Exercise and Cholesterol Subfractions: What You Should Know

Written by Johnny Nguyen


Most of us know that LDL cholesterol is the “bad” kind and that HDL is the good kind, but this conventional focus on only these cholesterol categories is incomplete and can often be misleading (1).

Cholesterol molecules are carried by different lipoproteins. The American Diabetes Association and the American College of Cardiology endorse assessment of these lipoproteins for superior prediction of cardiovascular disease. For example, apo-B (apolipoprotein-B), a primary lipoprotein in LDL cholesterol, is a much stronger predictor of cardiovascular risk than LDL level or total cholesterols (2).

ApoA-1 (apolipoprotein A-1), on the other hand, is a major lipoprotein in the good cholesterol HDL. It’s the beneficial “roto-rooter” for your arteries. ApoA-1 promotes efflux of fat and cholesterol out of the arterial walls and to the liver for excretion — a sort of “fat remover.”*

So looking solely at LDL or HDL doesn’t tell the entire story; it’s important to have a blood test that breaks down the subfractions of these cholesterols. And among the important things you want to know is the ratio of apoB/apoA-1.

Why is it important to know the ratios of these subfractions? Because a major study published in Lancet shows that apoB/apoA-1 ratio is the strongest among ALL modifiable predictors for myocardial infarction, or heart attacks (3).

Another reason to know: your LDL doesn’t reflect the actual ratios of these subfractions. In other words, you can have seemingly great LDL cholesterols but your apoB/apoA-1 can be darn bad, and you’re one step away from a fatal heart attack. Or, you can have higher “bad” LDL but great apoB/apoA-1 ratios and be healthy (4).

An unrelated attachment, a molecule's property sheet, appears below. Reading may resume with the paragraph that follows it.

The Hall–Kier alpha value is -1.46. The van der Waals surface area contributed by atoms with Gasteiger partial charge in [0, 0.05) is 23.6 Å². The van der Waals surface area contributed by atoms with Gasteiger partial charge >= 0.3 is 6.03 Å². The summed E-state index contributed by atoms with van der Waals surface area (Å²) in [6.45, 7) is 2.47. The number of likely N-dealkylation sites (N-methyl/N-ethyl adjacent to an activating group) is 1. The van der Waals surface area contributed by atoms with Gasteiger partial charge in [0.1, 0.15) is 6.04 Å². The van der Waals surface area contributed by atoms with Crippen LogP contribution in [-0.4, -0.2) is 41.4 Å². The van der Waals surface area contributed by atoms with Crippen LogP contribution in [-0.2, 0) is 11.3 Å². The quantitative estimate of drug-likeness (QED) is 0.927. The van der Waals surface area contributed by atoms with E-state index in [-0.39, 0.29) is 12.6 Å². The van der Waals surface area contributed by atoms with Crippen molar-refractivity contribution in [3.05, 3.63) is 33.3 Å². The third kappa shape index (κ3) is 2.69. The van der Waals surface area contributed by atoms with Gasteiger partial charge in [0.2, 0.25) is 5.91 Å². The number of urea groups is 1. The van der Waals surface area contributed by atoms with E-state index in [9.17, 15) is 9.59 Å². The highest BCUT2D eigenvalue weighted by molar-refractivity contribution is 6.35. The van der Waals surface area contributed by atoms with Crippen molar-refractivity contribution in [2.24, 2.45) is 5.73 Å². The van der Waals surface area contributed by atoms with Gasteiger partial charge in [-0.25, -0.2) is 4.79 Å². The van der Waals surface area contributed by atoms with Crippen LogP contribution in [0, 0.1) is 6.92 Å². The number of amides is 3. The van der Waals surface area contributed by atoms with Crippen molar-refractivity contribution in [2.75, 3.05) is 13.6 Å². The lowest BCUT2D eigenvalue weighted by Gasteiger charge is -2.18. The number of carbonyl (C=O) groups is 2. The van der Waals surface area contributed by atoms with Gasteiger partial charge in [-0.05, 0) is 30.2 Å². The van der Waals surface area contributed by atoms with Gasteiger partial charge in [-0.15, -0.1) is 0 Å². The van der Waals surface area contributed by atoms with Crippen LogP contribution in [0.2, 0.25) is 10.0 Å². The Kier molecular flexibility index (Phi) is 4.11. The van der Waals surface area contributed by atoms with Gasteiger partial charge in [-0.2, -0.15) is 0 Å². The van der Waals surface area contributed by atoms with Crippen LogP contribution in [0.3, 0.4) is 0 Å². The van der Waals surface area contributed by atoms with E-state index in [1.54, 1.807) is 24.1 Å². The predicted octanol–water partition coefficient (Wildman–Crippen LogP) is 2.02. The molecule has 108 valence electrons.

You can decrease total apoB level and lower the ratio of apoB/apoA-1, yet not change your LDL number. That’s why LDL alone doesn’t tell the story. You should get a more thorough assay to know more about your heart health. (See below for some resources.)

And, you guessed it, these positive changes can be accomplished (along with nutrition) through exercise:

  • An inverse association exists between exercise and apoB/apoA-1 ratio (Simonsson M, 2007). More exercise = improved ratio.
  • Exercise also lowers total amount of harmful apoB (O’Donovan G, 2005). Exercise lowers this subfraction independent of others.
  • Higher levels of beneficial apoA-1 is associated with endurance exercise (Olchawa B, 2004).
  • ApoB/apoA-1 ratio is seen to improve significantly with fitness improvement in one year (Holme I, 2007). In sedentary men who started exercising and become fit, their subfraction ratio improves within one year.


There are many important markers of health to measure and know, but the point of this article is to encourage you to care more about numbers beyond the conventional HDL and LDL. Here are some resources, if you’re interested in a thorough analysis of your cholesterols and other cardiometabolic factors. These services can give you vital data that may be useful to your own doctor, as well as to your trainer who ought to know how to structure or modify an exercise program as a result:

www.wellnessfx.com   and/or   www.bhlinc.com

* When there’s damage to arterial walls (and we inevitably experience this damage at varying degrees through food choices, stress and disease), white blood cells move in for healing. White blood cells can become “fat-overload” and transform into foam cells, die, and contribute to artheroma (arterial plaque). So removing or minimizing low density cholesterols such as apo-B is one factor to lowering cardiovascular risk. There are other factors, of course, but this post focuses on cholesterol subfractions.


1.  Genest J Jr, McNamara JR, Ordovas JM, Jenner JL, Silberman SR, Anderson KM, Wilson PW, Salem DN, Schaefer EJ. Lipoprotein cholesterol, apolipoprotein A-I and B and lipoprotein (a) abnormalities in men with premature coronary artery disease. J Am Coll Cardiol. 1992; 19: 792–802.

2.  Brunzell JD, Davidson M, Furberg CD, Goldberg RB, Howard BV, Stein JH, Witztum JL. Lipoprotein management in patients with cardiometabolic risk: consensus conference report from the American Diabetes Association and the American College of Cardiology Foundation. J Am Coll Cardiol. 2008; 51: 1512–1524.